Once you get in there, suddenly Silhouette Studio will be an option! Click on “Silhouette Studio.exe” so that it turns blue, and then check the box next to “Always use this app to open .svg files” and then click the big OK button.
Now, not only do you have the Silhouette logo as the icon for all SVG files on your computer, but it also finally shows “SVG File” instead of “Chrome HTML Document” in the “Type” column!
From now on, every time you double-click on an SVG file, it will trigger your computer to start up Silhouette Studio and open that double-clicked file on a new artboard.
FINDING CRICUT DESIGN SPACE
This is only possible now that Cricut Design Space is a standalone program installed on your computer; this didn’t work with the old web browser-based version. But be aware, this may not work for all Cricut users; apparently for some folks, the program file is hiding in a different place.
You’ll need to find where Cricut Design Space’s EXE file is living on your computer. When you click on that blue “Look for another app on this PC” link and then click the big OK button, you’ll most likely be put into the C>Program Files folder.
Not gonna lie — this one was tough to find! It’s hidden away pretty well. I had to back up to the root of my C drive, then move forward from there into:
Users > [your name] > AppData > Local > Programs > Cricut Design Space
(The [your name] part will vary; mine is “themi” because my user ID on my computer is “themissy”.)
From here, click on “Cricut Design Space.exe” and then click the “Open” button.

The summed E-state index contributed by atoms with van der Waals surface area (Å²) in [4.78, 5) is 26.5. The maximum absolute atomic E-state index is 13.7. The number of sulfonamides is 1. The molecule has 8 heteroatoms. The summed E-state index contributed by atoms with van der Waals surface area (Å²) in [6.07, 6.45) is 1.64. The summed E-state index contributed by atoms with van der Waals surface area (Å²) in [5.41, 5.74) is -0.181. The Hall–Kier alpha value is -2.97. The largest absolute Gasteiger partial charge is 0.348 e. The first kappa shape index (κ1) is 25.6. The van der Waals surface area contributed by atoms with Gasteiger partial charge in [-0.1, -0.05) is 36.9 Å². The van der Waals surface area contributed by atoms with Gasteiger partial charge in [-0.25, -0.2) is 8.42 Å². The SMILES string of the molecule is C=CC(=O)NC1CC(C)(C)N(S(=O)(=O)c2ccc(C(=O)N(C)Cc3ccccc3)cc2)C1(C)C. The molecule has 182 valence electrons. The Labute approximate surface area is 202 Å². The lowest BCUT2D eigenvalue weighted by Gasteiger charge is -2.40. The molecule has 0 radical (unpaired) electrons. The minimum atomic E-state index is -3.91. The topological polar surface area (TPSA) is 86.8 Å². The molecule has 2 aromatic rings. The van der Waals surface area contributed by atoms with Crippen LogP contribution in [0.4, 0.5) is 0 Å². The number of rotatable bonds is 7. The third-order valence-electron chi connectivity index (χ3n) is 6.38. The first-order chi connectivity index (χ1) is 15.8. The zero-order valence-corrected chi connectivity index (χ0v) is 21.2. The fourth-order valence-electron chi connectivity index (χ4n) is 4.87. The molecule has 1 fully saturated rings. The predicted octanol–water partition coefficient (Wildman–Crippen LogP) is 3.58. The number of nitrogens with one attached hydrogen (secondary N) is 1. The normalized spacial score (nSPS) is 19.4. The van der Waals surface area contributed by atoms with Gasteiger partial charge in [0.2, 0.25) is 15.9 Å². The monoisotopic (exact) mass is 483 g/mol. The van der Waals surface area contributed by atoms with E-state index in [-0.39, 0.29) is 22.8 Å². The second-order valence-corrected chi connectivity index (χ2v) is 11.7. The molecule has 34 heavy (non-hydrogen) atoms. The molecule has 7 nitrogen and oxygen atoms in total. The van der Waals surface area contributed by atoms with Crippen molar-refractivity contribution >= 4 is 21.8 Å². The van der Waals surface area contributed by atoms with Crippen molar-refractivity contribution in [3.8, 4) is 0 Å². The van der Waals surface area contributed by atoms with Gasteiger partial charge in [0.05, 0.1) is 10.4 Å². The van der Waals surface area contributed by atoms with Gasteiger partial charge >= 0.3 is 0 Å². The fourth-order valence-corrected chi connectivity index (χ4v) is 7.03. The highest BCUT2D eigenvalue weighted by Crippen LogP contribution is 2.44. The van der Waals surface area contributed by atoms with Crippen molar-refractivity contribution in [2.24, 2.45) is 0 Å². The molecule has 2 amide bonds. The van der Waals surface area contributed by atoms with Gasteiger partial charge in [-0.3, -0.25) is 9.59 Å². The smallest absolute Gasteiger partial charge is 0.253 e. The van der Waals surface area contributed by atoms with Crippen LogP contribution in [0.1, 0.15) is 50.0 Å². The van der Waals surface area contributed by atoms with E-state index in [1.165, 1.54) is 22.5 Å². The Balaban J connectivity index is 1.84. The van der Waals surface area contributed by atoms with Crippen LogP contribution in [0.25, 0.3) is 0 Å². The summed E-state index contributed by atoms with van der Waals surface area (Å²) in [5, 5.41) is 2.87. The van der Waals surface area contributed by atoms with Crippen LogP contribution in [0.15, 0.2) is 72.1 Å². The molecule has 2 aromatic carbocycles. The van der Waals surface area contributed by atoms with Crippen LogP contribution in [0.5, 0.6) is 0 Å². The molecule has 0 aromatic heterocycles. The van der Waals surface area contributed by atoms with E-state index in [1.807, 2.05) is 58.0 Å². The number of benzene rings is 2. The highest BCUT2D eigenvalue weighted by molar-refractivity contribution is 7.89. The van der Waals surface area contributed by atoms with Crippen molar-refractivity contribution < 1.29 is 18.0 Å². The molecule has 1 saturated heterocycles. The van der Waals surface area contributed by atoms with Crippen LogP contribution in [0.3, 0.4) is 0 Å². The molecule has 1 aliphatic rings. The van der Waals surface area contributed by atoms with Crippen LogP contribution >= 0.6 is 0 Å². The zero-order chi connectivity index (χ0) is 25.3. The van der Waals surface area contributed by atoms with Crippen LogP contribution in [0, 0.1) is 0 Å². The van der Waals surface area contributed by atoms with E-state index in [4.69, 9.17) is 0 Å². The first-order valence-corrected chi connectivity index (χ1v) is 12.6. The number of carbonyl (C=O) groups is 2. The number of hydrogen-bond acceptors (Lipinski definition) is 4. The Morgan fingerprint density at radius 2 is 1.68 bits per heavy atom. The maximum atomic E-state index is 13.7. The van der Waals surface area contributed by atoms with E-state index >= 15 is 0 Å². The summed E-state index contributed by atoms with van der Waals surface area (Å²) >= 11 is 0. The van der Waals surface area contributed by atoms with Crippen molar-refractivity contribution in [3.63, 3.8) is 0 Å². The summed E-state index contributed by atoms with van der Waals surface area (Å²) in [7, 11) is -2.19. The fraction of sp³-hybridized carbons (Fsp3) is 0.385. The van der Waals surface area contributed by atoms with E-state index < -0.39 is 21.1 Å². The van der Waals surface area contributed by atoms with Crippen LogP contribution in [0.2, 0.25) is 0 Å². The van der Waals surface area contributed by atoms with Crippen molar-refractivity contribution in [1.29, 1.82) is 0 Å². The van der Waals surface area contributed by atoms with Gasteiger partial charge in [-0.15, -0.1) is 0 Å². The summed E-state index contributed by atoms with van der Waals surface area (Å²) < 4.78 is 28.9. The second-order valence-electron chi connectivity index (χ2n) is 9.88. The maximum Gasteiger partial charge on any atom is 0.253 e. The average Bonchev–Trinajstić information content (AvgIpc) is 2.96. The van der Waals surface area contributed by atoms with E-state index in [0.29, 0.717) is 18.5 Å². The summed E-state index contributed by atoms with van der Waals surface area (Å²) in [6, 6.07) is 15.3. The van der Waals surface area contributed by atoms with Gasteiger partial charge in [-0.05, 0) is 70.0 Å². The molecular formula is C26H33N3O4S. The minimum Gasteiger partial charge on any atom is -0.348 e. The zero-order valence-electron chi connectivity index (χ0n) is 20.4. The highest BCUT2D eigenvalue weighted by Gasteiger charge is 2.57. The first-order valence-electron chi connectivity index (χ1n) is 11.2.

Your computer will start up the Cricut Design Space program, but it will not open up your selected SVG. This is because Cricut Design Space still has its own weird uploading system, so you can’t open a file in it the way you do with most other programs.
Now, minimize the Cricut Design Space program, and go back to your folder:
Once again, right-click on the SVG file, and hover your mouse over “Open with.” You’ll get the flyout menu that pops out to the right. You may see “Design Space Desktop Application” in there, and you may be tempted to click on that. But don’t do it! Instead, click on “Choose another app” at the bottom.
On the next menu, here’s where you’ll click on “Design Space Desktop Application.” The reason you had to go one menu farther is so that you can also tick the box next to “Always use this app to open .svg files.” So tick that box and click the OK button!
And lookie there! The SVG file now has the Cricut logo for its icon, and “SVG File” under the “Type” column.
Note: if you double-click on this SVG file, your computer will start up the Cricut Design Space program. But it won’t open the SVG file inside that program. You still have to click on Design Space’s “New Project” button, then use its “Upload” tool to open up this SVG in your workspace. I’m hoping in a future update, they’ll change how the program deals with files, so that it has an “Open” option like most other programs do. Fingers crossed!
If you regularly use a vector graphics program like Adobe Illustrator, Inkscape, or CorelDRAW, you can do this same thing! Both Illustrator and CorelDRAW should appear on that first “How do you want to open this file” screen, making them easy to select, then check the “Always use this app to open .svg files” box so your computer always knows to associate SVG files with that program. Inkscape is a little harder, especially if you use the portable app version. You may have to go hunting to find the folder where the portable app’s EXE file lives so you can select it, then you’ll need to go back in with “Open with” and “Choose another app.”
In fact, I’d suggest connecting SVG files to one of those programs instead of Cricut Design Space; Inkscape is a particularly good choice, since it’s a freebie! That way, you can create your designs fully in Inkscape (or another vector design program), save to SVG, and then just import them into Cricut Design Space for cutting. It would likely be faster and cleaner, since Cricut Design Space isn’t particularly good when it comes to creating designs.
Hopefully, you now have SVG files associated with just the right program on your computer! I hope this guide makes it much easier for you to organize your files and get crafting!